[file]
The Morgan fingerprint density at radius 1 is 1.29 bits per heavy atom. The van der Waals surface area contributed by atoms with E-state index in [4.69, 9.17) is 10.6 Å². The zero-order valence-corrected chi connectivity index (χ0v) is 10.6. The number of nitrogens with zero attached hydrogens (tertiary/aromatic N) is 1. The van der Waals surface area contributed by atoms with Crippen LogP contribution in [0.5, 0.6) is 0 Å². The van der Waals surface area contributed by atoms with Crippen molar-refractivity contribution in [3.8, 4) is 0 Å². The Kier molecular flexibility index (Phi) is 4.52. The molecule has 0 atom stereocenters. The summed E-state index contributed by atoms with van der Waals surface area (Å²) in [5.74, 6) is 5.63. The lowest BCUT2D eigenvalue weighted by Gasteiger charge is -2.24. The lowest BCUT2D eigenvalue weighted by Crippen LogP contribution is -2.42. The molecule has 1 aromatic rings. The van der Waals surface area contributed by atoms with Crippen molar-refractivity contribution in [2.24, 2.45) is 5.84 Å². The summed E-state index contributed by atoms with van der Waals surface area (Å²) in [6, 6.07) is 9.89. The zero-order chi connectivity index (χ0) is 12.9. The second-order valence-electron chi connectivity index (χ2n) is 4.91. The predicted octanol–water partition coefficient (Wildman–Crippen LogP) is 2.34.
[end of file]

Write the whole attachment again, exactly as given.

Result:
The Morgan fingerprint density at radius 1 is 1.29 bits per heavy atom. The van der Waals surface area contributed by atoms with E-state index in [4.69, 9.17) is 10.6 Å². The zero-order valence-corrected chi connectivity index (χ0v) is 10.6. The number of nitrogens with zero attached hydrogens (tertiary/aromatic N) is 1. The van der Waals surface area contributed by atoms with Crippen LogP contribution in [0.5, 0.6) is 0 Å². The van der Waals surface area contributed by atoms with Crippen molar-refractivity contribution in [3.8, 4) is 0 Å². The Kier molecular flexibility index (Phi) is 4.52. The molecule has 0 atom stereocenters. The summed E-state index contributed by atoms with van der Waals surface area (Å²) in [5.74, 6) is 5.63. The lowest BCUT2D eigenvalue weighted by Gasteiger charge is -2.24. The lowest BCUT2D eigenvalue weighted by Crippen LogP contribution is -2.42. The molecule has 1 aromatic rings. The van der Waals surface area contributed by atoms with Crippen molar-refractivity contribution in [2.24, 2.45) is 5.84 Å². The summed E-state index contributed by atoms with van der Waals surface area (Å²) in [6, 6.07) is 9.89. The zero-order chi connectivity index (χ0) is 12.9. The second-order valence-electron chi connectivity index (χ2n) is 4.91. The predicted octanol–water partition coefficient (Wildman–Crippen LogP) is 2.34.